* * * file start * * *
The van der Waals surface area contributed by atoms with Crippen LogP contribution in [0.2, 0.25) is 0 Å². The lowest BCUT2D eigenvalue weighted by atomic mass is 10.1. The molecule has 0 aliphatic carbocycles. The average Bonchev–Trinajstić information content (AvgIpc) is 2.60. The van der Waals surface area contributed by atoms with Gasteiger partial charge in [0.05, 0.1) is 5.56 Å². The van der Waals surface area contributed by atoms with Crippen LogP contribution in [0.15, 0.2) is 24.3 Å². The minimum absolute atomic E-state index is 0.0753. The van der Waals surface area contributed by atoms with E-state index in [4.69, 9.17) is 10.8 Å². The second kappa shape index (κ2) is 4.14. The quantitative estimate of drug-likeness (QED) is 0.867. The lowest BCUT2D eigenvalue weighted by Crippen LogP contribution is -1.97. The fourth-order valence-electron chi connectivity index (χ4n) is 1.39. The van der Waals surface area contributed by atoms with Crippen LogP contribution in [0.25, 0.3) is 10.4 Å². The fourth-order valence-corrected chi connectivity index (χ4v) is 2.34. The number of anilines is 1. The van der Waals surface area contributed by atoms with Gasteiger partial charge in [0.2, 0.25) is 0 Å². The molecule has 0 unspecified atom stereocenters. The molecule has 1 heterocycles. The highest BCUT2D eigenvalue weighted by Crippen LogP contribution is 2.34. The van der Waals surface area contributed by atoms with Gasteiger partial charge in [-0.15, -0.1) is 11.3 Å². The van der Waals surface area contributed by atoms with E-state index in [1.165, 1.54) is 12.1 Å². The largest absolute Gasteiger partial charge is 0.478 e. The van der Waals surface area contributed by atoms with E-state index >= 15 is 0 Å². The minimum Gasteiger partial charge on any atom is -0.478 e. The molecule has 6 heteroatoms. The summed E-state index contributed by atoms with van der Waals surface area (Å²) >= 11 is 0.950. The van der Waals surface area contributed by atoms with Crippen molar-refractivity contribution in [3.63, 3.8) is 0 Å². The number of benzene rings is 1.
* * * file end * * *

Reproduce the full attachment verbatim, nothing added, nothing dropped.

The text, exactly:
The van der Waals surface area contributed by atoms with Crippen LogP contribution in [0.2, 0.25) is 0 Å². The lowest BCUT2D eigenvalue weighted by atomic mass is 10.1. The molecule has 0 aliphatic carbocycles. The average Bonchev–Trinajstić information content (AvgIpc) is 2.60. The van der Waals surface area contributed by atoms with Gasteiger partial charge in [0.05, 0.1) is 5.56 Å². The van der Waals surface area contributed by atoms with Crippen LogP contribution in [0.15, 0.2) is 24.3 Å². The minimum absolute atomic E-state index is 0.0753. The van der Waals surface area contributed by atoms with E-state index in [4.69, 9.17) is 10.8 Å². The second kappa shape index (κ2) is 4.14. The quantitative estimate of drug-likeness (QED) is 0.867. The lowest BCUT2D eigenvalue weighted by Crippen LogP contribution is -1.97. The fourth-order valence-electron chi connectivity index (χ4n) is 1.39. The van der Waals surface area contributed by atoms with Crippen LogP contribution in [0.25, 0.3) is 10.4 Å². The fourth-order valence-corrected chi connectivity index (χ4v) is 2.34. The number of anilines is 1. The van der Waals surface area contributed by atoms with Gasteiger partial charge in [0.2, 0.25) is 0 Å². The molecule has 0 unspecified atom stereocenters. The molecule has 1 heterocycles. The highest BCUT2D eigenvalue weighted by Crippen LogP contribution is 2.34. The van der Waals surface area contributed by atoms with Gasteiger partial charge in [-0.15, -0.1) is 11.3 Å². The van der Waals surface area contributed by atoms with E-state index in [1.165, 1.54) is 12.1 Å². The largest absolute Gasteiger partial charge is 0.478 e. The van der Waals surface area contributed by atoms with E-state index >= 15 is 0 Å². The minimum Gasteiger partial charge on any atom is -0.478 e. The molecule has 6 heteroatoms. The summed E-state index contributed by atoms with van der Waals surface area (Å²) >= 11 is 0.950. The van der Waals surface area contributed by atoms with Crippen molar-refractivity contribution in [3.63, 3.8) is 0 Å². The number of benzene rings is 1.